The bitter truth about Kenya's struggling sugar sector
By Mbatau wa Ngai | January 17th 2015
The Treasury’s plan to inject Sh2.3 billion into Mumias Sugar Company to save the firm from collapse should be a wake-up call for all stakeholders. These include board of directors of all the country’s sugar millers, Government officials, cane farmers and local politicians.
This is because there is reason to believe that injection of money into firms in the sub-sector without requiring them to demonstrate how they have put their houses in order, could end up as an exercise in futility. It is hard to imagine how a company, or sector, that cannot generate profits in a protected market environment, will do so when that protection is swept aside.
Analysts agree that Kenya’s entire sugar industry will be under threat once the country opens its doors to the Common Market for East and Southern Africa (Comesa) next month. The reasons for the threat are as plain as day follows night; uncompetitive local production regime.
Of course, the situation can be reversed provided the county and national governments are willing to invest the huge amounts of money and other resources required.
The first step would be for the government to finance a thorough research of the sub-sector with a view to ascertaining whether growing sugarcane would still be the best option after considering other land-use alternatives. The research might show, for example, that growing fast maturing horticultural crops and rearing dairy cattle would be cheaper and more viable alternatives. But in the event that a decision is made to continue with sugarcane growing it is plausible to conclude that this would require the construction of massive irrigation works in the growing areas that would ensure every farmer gets enough water for the purpose. The introduction of fast-maturing cane varieties that take between 11 and 12 months to mature would also be necessary because the current ones that take between 16 to 18 months are partly to blame for the country’s uncompetitiveness.
The cane varieties introduced would also need to have a sugar content equivalent, if not more, than those grown in the competing countries. At present those grown in countries like Sudan have twice the sugar content of those grown by small-scale local farmers.
Yet another area that would call for an overhaul is the actual cost of cane production. To address this, there would be need to carry out a detailed soil analysis of individual farms to determine the nutrients the soil needs to produce the cane of the required quality and at the right time.
The need for the analysis is borne out by recent research which found out that soils in Western Kenya have low crop yields because they have high alkaline levels. Recent soil testing in Trans-Nzoia could be an eye-opener to what ails agriculture in many parts of the country, not just the sugar growing areas. The tests revealed that most farms in Kiminini, Chepchoina, Waitaluk and Makutano areas have a Potency for Hydrogen (PH) of lower than five. The high soil acidity was attributed to high rainfall in the area, growing of one crop and too much use of acidic fertilisers. These results show that subsidizing fertiliser prices –as the government wants to do--may not be the answer to the sugarcane growers’ problems.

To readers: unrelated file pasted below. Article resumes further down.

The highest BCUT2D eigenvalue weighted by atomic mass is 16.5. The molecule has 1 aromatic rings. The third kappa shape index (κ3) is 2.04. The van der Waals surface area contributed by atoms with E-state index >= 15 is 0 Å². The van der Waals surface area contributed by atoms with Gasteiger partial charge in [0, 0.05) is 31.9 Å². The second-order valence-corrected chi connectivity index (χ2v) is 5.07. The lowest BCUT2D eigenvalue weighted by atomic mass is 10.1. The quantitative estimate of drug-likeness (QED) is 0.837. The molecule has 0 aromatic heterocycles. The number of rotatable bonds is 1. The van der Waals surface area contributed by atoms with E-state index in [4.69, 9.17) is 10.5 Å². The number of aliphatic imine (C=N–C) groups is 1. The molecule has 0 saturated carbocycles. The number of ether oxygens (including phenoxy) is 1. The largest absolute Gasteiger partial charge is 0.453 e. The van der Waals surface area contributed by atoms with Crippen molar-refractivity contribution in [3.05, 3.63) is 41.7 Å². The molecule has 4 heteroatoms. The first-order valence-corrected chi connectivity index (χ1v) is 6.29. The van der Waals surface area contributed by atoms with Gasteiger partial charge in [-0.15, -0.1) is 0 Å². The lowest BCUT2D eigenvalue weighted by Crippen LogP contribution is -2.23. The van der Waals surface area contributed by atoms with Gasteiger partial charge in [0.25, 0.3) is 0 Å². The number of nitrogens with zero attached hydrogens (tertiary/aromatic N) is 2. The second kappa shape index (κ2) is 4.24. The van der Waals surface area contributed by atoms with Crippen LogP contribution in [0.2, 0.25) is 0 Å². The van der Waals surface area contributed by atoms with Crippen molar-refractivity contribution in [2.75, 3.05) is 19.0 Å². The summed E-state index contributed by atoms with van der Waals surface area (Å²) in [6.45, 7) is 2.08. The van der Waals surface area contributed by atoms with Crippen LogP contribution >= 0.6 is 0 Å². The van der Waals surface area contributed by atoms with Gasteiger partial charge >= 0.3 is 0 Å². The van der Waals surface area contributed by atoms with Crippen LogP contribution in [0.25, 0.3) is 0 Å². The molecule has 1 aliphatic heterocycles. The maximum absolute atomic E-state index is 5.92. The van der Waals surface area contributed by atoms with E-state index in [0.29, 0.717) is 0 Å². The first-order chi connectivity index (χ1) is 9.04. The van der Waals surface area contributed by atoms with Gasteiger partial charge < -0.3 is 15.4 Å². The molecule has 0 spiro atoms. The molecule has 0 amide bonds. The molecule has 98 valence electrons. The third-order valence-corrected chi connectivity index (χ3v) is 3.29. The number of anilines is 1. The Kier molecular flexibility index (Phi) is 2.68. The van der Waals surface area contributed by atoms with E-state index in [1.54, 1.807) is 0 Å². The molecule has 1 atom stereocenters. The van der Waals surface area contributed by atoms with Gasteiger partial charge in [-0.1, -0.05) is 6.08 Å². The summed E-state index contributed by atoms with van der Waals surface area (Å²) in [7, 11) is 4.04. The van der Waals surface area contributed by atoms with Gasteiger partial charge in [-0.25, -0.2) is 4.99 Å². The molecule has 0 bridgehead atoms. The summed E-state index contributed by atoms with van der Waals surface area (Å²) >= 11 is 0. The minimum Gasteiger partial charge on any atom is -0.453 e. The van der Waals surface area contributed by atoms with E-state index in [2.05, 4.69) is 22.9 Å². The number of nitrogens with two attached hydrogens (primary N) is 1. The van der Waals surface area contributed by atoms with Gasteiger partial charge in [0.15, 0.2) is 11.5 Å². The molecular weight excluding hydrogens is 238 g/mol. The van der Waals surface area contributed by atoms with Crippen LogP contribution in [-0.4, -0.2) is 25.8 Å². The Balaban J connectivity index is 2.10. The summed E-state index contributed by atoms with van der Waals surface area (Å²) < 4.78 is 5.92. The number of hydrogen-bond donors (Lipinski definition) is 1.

Deep financial crisis
After comprehensively addressing the cane production issues, the next step would be to take a closer look at the technical and governance issues that were, obviously, behind the problems facing Mumias Sugar Company.
An audit of the machinery used on the entire value-chain would be necessary because there is reason to believe that little has been spent to keep up with the industry trends. Indeed, the greatest concern is that unless the older factories are rehabilitated fast, the competition that will drive them out of business may not even come from outside the country but may emerge from the newly established local firms that are expected to give foreign competitors a run for their money.
But, after all is said and done, the success of the sub-sector will be determined by how aggressively the government addresses the governance issues that have plagued it over the years. Filling boardrooms with political appointees who are, often, candidates who failed to win elections is obviously the worst way possible. This is because the appointed individuals have little incentive to deliver on their mandate considering their eyes are fixed on the election time-table and not on the company’s bottom line. The fact that these bosses are rarely held accountable because their appointments are rewards for services they are deemed to have rendered to the ruling elite means that their interests are personal; looking after number one.
This means that the senior employees these board members are supposed to oversee quickly learn how to manipulate the management systems and processes to make money for themselves and their bosses.
The much-touted privatisation of the sugar firms is not a viable solution either because few private sector companies have the deep pockets required to do what needs to be done to turn-around the sub sector while even fewer are willing to take a long-term view.
The more likely result of privatizing the firms, as they are, would be that they would be bought by companies and individuals whose interest would be in selling off their assets. That would mean the over 500,000 workers and the six million people who derive their livelihood from the sub-sector would be thrown into deep financial crisis.
The country would also lose over Sh12 billion the sub-sector generates annually. This means time for simplistic solutions is over and the country should gird itself for a rough ride.
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